After Indonesia suffered a string of Islamic extremist attacks in the early 2000s, 
authorities launched a crackdown that was credited with weakening the most
dangerous networks (AFP Photo)

Significant blow

The picture has changed recently, with other cells now considered a greater threat -- Santoso was not believed to have played role in an IS-claimed attack in Jakarta in January that left four attackers and four civilians dead.

But his death will still be seen as a significant blow to Islamic militancy in Indonesia.

The extremist, known by several aliases including Abu Wardah, was killed alongside one other militant in Tambarana village in Poso.

Police said the pair were killed beside a river and a rifle was recovered. Two women, one of whom was suspected to be Santoso’s wife, and another man, escaped from the gunfight.

Following a sustained campaign by security forces, authorities believe just 19 members of Santoso's group now remain on Sulawesi waging a guerrilla campaign against the government.

Santoso also attracted militants from abroad, with several members of China's mostly Muslim Uighur ethnic minority travelling to Indonesia to join his group.

Several were killed fighting with the Eastern Indonesia Mujahideen, and in July last year four Uighurs were jailed after being caught on Sulawesi attempting to join the group.

Santoso became involved in Islamic extremism during bloody fighting between Muslims and Christians around Poso from the late 1990s to the early 2000s which left hundreds dead.

He went on to form the Eastern Indonesia Mujahideen and quickly jumped to the top of the most wanted list after his men began killing police officers.

Monday, July 18, 2016

Horseback library serves Indonesia's remote readers

Yahoo – AFP, Nick Perry, July 15, 2016

Children sort through books on a shelf hanging from Luna the horse in Serang,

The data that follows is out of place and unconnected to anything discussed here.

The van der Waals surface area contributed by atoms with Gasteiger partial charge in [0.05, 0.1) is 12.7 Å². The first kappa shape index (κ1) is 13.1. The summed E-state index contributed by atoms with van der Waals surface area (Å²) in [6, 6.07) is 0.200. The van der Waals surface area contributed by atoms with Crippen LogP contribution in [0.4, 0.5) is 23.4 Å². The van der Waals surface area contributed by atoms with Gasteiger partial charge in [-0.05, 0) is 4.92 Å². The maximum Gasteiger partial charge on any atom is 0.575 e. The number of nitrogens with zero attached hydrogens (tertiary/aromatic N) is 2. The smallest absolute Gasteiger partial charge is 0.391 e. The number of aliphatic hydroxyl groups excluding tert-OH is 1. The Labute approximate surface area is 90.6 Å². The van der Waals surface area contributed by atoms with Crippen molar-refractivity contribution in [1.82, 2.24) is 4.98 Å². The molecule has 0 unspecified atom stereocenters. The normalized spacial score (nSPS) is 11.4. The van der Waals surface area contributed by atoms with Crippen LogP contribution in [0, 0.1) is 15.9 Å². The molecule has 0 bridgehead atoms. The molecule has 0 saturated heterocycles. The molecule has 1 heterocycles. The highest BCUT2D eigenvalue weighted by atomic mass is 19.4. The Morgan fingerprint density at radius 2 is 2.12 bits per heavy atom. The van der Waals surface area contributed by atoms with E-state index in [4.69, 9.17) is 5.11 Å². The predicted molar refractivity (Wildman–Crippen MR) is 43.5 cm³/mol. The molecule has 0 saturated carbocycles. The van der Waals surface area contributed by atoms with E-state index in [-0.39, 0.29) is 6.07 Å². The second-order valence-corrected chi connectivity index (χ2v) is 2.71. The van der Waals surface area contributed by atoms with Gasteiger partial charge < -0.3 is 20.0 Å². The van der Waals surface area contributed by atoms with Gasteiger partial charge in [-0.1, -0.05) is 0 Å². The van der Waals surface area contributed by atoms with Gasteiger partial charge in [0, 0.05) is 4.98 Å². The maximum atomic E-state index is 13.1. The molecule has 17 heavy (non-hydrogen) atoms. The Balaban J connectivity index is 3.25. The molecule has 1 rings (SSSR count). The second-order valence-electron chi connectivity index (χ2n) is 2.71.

Indonesia's main island of Java (AFP Photo/Adek Berry)

Astride his white mare, a wide-brimmed hat shielding his eyes, Ridwan Sururi looks more cowboy than librarian as he winds towards the hilltop village, his horse Luna saddled with books.

Their arrival sends ripples of excitement through Serang, a quiet hamlet fringed by rice fields and a volcano on Indonesia's main island of Java.

"The horse library!" children shriek, sprinting towards the mosque where Luna is tethered. Slung over her saddle are two handmade wooden boxes filled with books.

Ridwan Sururi, who runs a mobile library
 on horseback, selects books for villagers
to read in Serang (AFP Photo/Adek Berry)
For many there, this unique mobile library is their only link to books. There is no traditional library nearby, and stores are miles away in big cities. It's a problem for villages across the sprawling Indonesian archipelago.

Sururi, a 43-year-old professional horse groomer, devised a unique way to encourage reading in his district.

Armed with Luna, one of several horses under his care, and about 100 books donated from a friend, Sururi began road-testing his novel mobile library in early 2015, unsure if it would succeed.

It was a huge hit. In no time, the father of four was fielding requests from schools and villages further afield, eager crowds greeting him on arrival.

"The kids are always waiting for my horse and I," Sururi told AFP.

"Sometimes they even form a queue, waiting a very long time just to borrow a book."